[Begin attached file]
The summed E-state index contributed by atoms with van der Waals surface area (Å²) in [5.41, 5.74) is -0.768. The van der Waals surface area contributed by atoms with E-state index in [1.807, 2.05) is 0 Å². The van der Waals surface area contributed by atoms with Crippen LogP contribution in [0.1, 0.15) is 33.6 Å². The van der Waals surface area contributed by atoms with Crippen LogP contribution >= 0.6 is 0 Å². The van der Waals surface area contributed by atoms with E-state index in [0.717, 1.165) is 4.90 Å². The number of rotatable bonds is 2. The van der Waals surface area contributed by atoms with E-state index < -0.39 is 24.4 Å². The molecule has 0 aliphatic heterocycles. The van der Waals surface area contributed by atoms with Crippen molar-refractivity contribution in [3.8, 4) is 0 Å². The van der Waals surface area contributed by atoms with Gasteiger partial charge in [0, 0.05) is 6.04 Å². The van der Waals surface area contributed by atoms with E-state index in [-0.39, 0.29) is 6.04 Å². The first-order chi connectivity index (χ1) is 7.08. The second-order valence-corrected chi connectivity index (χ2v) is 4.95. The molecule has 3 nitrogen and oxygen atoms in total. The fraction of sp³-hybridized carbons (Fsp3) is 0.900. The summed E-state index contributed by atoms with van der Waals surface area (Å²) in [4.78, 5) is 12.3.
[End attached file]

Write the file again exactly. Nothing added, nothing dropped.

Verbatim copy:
The summed E-state index contributed by atoms with van der Waals surface area (Å²) in [5.41, 5.74) is -0.768. The van der Waals surface area contributed by atoms with E-state index in [1.807, 2.05) is 0 Å². The van der Waals surface area contributed by atoms with Crippen LogP contribution in [0.1, 0.15) is 33.6 Å². The van der Waals surface area contributed by atoms with Crippen LogP contribution >= 0.6 is 0 Å². The van der Waals surface area contributed by atoms with E-state index in [0.717, 1.165) is 4.90 Å². The number of rotatable bonds is 2. The van der Waals surface area contributed by atoms with E-state index < -0.39 is 24.4 Å². The molecule has 0 aliphatic heterocycles. The van der Waals surface area contributed by atoms with Crippen molar-refractivity contribution in [3.8, 4) is 0 Å². The van der Waals surface area contributed by atoms with Gasteiger partial charge in [0, 0.05) is 6.04 Å². The van der Waals surface area contributed by atoms with E-state index in [-0.39, 0.29) is 6.04 Å². The first-order chi connectivity index (χ1) is 7.08. The second-order valence-corrected chi connectivity index (χ2v) is 4.95. The molecule has 3 nitrogen and oxygen atoms in total. The fraction of sp³-hybridized carbons (Fsp3) is 0.900. The summed E-state index contributed by atoms with van der Waals surface area (Å²) in [4.78, 5) is 12.3.